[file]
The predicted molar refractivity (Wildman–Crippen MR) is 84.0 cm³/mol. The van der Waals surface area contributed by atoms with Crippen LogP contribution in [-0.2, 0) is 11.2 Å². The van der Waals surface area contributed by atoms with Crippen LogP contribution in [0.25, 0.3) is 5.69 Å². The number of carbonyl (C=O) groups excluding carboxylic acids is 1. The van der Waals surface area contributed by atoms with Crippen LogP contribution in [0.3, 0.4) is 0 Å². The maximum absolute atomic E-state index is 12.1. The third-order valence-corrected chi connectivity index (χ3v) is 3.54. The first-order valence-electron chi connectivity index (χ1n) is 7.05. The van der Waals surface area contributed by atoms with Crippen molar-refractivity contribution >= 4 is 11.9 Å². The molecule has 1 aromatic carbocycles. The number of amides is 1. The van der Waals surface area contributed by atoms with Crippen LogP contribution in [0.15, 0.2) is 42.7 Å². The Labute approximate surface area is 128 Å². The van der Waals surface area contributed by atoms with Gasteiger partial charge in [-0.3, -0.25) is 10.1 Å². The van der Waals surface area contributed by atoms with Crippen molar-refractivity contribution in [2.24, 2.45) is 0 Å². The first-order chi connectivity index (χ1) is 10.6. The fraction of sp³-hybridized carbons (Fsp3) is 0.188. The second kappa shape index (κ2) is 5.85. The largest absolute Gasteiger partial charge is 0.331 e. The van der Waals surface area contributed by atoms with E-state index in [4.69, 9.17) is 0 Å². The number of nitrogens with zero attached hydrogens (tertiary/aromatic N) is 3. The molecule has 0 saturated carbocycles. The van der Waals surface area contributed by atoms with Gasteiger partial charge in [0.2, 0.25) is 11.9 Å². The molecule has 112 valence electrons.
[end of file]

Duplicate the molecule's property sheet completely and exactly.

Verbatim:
The predicted molar refractivity (Wildman–Crippen MR) is 84.0 cm³/mol. The van der Waals surface area contributed by atoms with Crippen LogP contribution in [-0.2, 0) is 11.2 Å². The van der Waals surface area contributed by atoms with Crippen LogP contribution in [0.25, 0.3) is 5.69 Å². The number of carbonyl (C=O) groups excluding carboxylic acids is 1. The van der Waals surface area contributed by atoms with Crippen LogP contribution in [0.3, 0.4) is 0 Å². The maximum absolute atomic E-state index is 12.1. The third-order valence-corrected chi connectivity index (χ3v) is 3.54. The first-order valence-electron chi connectivity index (χ1n) is 7.05. The van der Waals surface area contributed by atoms with Crippen molar-refractivity contribution >= 4 is 11.9 Å². The molecule has 1 aromatic carbocycles. The number of amides is 1. The van der Waals surface area contributed by atoms with Crippen LogP contribution in [0.15, 0.2) is 42.7 Å². The Labute approximate surface area is 128 Å². The van der Waals surface area contributed by atoms with Gasteiger partial charge in [-0.3, -0.25) is 10.1 Å². The van der Waals surface area contributed by atoms with Crippen molar-refractivity contribution in [2.24, 2.45) is 0 Å². The first-order chi connectivity index (χ1) is 10.6. The fraction of sp³-hybridized carbons (Fsp3) is 0.188. The second kappa shape index (κ2) is 5.85. The largest absolute Gasteiger partial charge is 0.331 e. The van der Waals surface area contributed by atoms with E-state index in [4.69, 9.17) is 0 Å². The number of nitrogens with zero attached hydrogens (tertiary/aromatic N) is 3. The molecule has 0 saturated carbocycles. The van der Waals surface area contributed by atoms with Gasteiger partial charge in [0.2, 0.25) is 11.9 Å². The molecule has 112 valence electrons.